Who Are Compliance Officers? • They are Senior Consumer Safety Officers, Former Lab Analyst or HQ personnel. • They are Hearings Officers for FDA entries that are being Detained by the FDA District Office. • Have Authority to Detain, Refuse, Release or Investigate Entry Cases that have been assigned to them. • Compliance Officers (CO’s) refer cases to OCI, FDA Centers, FDA HQ, OGA’s and AUSA. • CO’s determine whether Regulatory actions can be taken on a case as it relates to the Food, Drugs and Cosmetic Act (FD&C Act) • It is their Responsibility to enforce the FD&C Act.
When Does The Compliance Branch Get Into “The Picture”? • After Field Exam Is Completed by Investigative Branches. • After The Analysis Is Completed by FDA Labs. • After Any Assignment Has Been Completed. • After Entry Review Has determined a detention is needed (Detention Request) • The Process For Compliance Starts when the Case from Investigations Branch has been forwarded to a Compliance Officer.
What Do Compliance Officers Do? (Process of Review) • Entry Documents * Flag discrepancies with entry information • Field Exam results • Analytical package from the lab when completed • Investigative Memo’s if discrepancies observed • Retail unit label & pictures of master cartons for any MISBRANDING Charges
What Does Compliance Look For? • Detention Without Physical Examination Criteria • DTR’s – Reason for Detention Request • FEX – Field exam class 3 findings * LBL Discrepancies * Invoice/Transmission/Actual Product Discrepancies * Filth Observations – held under insanitary conditions, filth, mold, seafood can defects, etc… • Analytical C3 Violative Findings • Memo for Redelivery, CBP Seizure, etc… • Label Review
Class 1 – Analytical Findings, FEX Usually - Released - Class 2 – Look In Historical Archive - Referred to the Centers For Concurrence - Detain Products with a reference to previous history. - Release Class 3 – ex: DEC, HIS, PES, MIC --- FEX - Take regulatory action - Set Up IB Work - Import Alert Recommendation Actions based on Classification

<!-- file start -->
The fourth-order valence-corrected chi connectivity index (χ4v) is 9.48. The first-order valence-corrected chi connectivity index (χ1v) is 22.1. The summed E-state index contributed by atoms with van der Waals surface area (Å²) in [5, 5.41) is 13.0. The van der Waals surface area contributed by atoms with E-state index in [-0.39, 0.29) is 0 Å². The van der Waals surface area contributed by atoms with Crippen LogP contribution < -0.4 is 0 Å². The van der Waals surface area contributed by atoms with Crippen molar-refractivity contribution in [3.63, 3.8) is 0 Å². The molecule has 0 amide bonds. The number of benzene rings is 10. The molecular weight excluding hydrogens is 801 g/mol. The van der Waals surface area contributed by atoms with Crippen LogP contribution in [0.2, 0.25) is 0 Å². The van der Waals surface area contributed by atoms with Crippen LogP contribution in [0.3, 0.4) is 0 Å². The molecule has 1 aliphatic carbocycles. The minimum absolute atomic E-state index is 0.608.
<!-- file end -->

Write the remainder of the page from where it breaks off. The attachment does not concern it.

IA Recommendations • QA review of the file • Chain of custody and sample integrity. • Review analytical information • Prepare the cover memo and forward the recommendation to DIOP.
Label review [21CFR101] • Ingredient List • Common and usual name in English • Firm name and address • Net weight in U.S. measures • Nutritional Information
Prohibited ActsSec. 301 • The Act prohibits distribution in the US, or importation, of articles that are adulterated or misbranded. • The term “adulterated” includes products that are defective, unsafe, filthy, or produced under insanitary conditions • “Misbranded” includes statement, designs, or pictures in labeling that are false or misleading, and failure to provide required information in labeling.
Prohibited ActsSec. 301 The Act prohibits: • the distribution of any article required to be approved by FDA if such approval has not been given, 1. the refusal to provide required reports, and 2. the refusal to allow inspection of regulated facilities pursuant to Sec. 704.
Other Significant Compliance Actions • Reconditioning proposals • Follow-up to Refusals • Mitigations • Seafood HACCP Importer Verification • Consistent communication with Industry
Compliance References • FDA website: www.fda.gov • Import Compliance Programs. • Compliance Policy Guides. • Regulatory Procedures Manual; Chapter 9 • IOM • Import Alerts • Code of Federal Regulations • The Food, Drug and Cosmetic Act • www.cbp.gov